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What is the coefficient of friction?

  1. Oct 10, 2011 #1
    An object on a 30 degree inclined surface with force applied up the ramp,
    weight of object = 6.9N,
    applied force on object = 3.13N

    My answer was -0.05, but I'm not sure if this is right so I want to make sure with someone's help

    Thanks
     
  2. jcsd
  3. Oct 10, 2011 #2

    SammyS

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    I'm not sure either. Is there a complete question here?

    What's the complete statement of the problem?
     
  4. Oct 10, 2011 #3
    yes the information is complete, I had to take it from a table with info in it so theres no complete statement, and btw theres no acceleration
     
  5. Oct 10, 2011 #4

    SammyS

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    So, these are observed data?

    There's no way to know the coefficient of friction, without more information.

    You can determine the frictional force -- perhaps -- but not the coefficient .
     
  6. Oct 10, 2011 #5
    Ive done it for every other question...but im in grade 11 and our formula for the coefficient of friction is μ=Ff/Fn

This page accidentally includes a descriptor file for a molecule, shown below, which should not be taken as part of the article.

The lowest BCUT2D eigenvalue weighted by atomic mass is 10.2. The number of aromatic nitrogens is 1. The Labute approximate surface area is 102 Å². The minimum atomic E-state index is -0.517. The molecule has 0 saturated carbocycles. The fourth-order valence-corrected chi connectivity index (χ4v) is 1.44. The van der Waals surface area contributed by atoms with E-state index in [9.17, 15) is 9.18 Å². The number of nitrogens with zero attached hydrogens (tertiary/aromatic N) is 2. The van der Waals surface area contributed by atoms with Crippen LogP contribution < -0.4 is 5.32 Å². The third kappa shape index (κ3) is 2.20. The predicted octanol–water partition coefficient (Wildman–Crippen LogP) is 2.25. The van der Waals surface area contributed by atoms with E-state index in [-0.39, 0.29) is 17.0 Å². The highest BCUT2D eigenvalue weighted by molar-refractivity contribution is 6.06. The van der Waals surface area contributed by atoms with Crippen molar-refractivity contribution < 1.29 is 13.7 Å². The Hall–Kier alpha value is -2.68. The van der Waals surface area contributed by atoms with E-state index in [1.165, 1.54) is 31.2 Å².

If you don't think theres enough info, could you do just the friction? Thanks
     
  7. Oct 10, 2011 #6

    SammyS

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    That's IF either of the following is true as well as the direction of the applied force is known.

    1. The object is moving at a constant speed. (kinetic friction)

    2. The object is stationary, but just on the verge of moving. (static friction.)
     
  8. Oct 10, 2011 #7
    1. yes
    2. yes

    Im only in gr 11 physics so it wont be very complicated
     
  9. Oct 10, 2011 #8
    The object is on a high friction surface (sand paper) and is just on the verge of moving at a constant velocity
     
  10. Oct 10, 2011 #9
    Negative coefficients of friction do not conserve energy. If you want more help you should post more work.

    edit: forgot to hit "post" and didn't see previous help
     
  11. Oct 10, 2011 #10
    I got negative because since this was a lab, we tried to make the slope 30 degrees but probably wasnt
    Thats why my teach says we may get a negative answer
     
  12. Oct 10, 2011 #11
    So could anyone work out either the coefficient of friction or just friction?
     
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